Figure 1: Ansoff’s framework for analysing organisational culture
Unemployment figures in the 80’s
Price level development in the 80’s
Wage level development in the 80’s
Price level development in the 90’s
Wage level development in the 90’s
Share of added value in the car manufacturing industry
Use of fuel cells in cars, split up in regions
Porters Five Forces (Porter, 1980)
Average Fuel Consumption per car
Diesel consumption development
Petrol consumption development
Petrol and diesel consumption in Germany
Petrol and diesel consumption in France
Petrol and diesel consumption in Spain
Diesel passenger car production in Western Europe
Worldwide passenger car production by automaker origin (1990 to 1995)
Sales of the biggest European commercial vehicle manufacturers in 2002
Three elements of a globalisation strategy
Product-team structure
Matrix structure
Types of Organisational Cultures
Structure of the Executive Automotive Committee
Comparison: share prices of Daimler Chrysler and its Asian competitors
Comparison: Daimler Chrysler and its strat. allies in the Asian market
Comparison: Daimler Chrysler and EADS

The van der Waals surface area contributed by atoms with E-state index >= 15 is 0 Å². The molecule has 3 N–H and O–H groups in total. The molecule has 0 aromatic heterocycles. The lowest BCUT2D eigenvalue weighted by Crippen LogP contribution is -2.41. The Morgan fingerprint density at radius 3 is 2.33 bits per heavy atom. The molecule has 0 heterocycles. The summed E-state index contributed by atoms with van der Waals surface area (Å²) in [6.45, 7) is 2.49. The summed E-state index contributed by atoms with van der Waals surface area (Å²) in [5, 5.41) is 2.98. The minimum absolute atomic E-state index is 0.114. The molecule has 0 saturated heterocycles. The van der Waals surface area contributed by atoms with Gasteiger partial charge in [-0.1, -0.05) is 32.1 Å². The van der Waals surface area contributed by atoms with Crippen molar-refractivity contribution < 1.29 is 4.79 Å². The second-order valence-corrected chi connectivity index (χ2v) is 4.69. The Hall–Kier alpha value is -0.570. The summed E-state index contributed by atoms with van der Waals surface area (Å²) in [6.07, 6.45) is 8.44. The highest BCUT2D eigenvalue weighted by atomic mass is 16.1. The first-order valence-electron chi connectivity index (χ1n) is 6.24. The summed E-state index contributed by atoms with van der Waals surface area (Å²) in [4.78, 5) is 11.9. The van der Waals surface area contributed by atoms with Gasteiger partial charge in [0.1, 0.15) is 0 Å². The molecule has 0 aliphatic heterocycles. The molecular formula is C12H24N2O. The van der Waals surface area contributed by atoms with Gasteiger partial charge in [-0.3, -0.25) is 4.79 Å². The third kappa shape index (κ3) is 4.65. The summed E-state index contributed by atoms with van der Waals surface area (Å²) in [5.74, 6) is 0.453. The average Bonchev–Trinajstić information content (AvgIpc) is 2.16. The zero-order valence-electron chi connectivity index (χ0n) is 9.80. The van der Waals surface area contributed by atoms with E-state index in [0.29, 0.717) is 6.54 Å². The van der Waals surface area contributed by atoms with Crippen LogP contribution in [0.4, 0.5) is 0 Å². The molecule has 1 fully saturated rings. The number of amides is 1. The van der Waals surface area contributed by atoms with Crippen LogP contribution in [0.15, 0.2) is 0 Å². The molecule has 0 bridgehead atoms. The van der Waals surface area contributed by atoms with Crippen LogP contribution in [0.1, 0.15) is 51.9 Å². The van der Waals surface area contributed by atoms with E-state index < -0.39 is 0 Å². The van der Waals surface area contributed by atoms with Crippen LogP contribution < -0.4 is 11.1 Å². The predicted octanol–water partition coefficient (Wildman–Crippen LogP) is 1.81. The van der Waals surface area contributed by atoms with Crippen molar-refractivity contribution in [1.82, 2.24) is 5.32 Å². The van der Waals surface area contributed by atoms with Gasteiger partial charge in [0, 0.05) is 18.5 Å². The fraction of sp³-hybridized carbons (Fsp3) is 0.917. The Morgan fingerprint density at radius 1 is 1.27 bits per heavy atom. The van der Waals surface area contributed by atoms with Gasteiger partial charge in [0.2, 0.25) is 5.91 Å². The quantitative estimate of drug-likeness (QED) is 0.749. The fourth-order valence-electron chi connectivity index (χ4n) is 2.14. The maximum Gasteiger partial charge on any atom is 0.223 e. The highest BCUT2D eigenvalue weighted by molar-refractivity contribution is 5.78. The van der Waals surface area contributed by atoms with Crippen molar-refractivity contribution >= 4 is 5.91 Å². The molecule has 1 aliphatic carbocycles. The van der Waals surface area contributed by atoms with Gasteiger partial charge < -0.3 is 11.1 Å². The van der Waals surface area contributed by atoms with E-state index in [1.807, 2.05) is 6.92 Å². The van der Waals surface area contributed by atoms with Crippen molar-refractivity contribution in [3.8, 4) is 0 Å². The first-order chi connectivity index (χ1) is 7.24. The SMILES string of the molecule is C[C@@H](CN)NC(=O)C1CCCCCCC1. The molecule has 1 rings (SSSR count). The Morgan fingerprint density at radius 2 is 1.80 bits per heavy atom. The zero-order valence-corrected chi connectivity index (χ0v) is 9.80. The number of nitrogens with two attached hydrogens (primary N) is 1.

Comparison: Daimler Chrysler and several international indices
Comparison: Daimler Chrysler and its main global competitors

List of references
Books
Annual reports
Journals
Articles
Websites

List of illustrations (without appendix)

Graph 1 European car sales chart (1990 – 2000)

Graph 2 The PESTEL framework

Graph 4 Real wage position in the USA and Europe

Graph 7 New registrations of passenger cars in Middle and East Europe (97/ 98)

Graph 8 New registrations of passenger cars in the Asian market (97/ 98)

Graph 11 Future plans of development of R&D intensity (German car manuf.)

Graph 15 World automobile production

Graph 22 Development of the second-hand car market in Germany

Graph 25 Portfolio structure of Daimler-Benz in the 80’s

Graph 27 Some characteristics for identifying strategic groups

Graph 28 Passenger cars

Graph 29 Commercial vehicles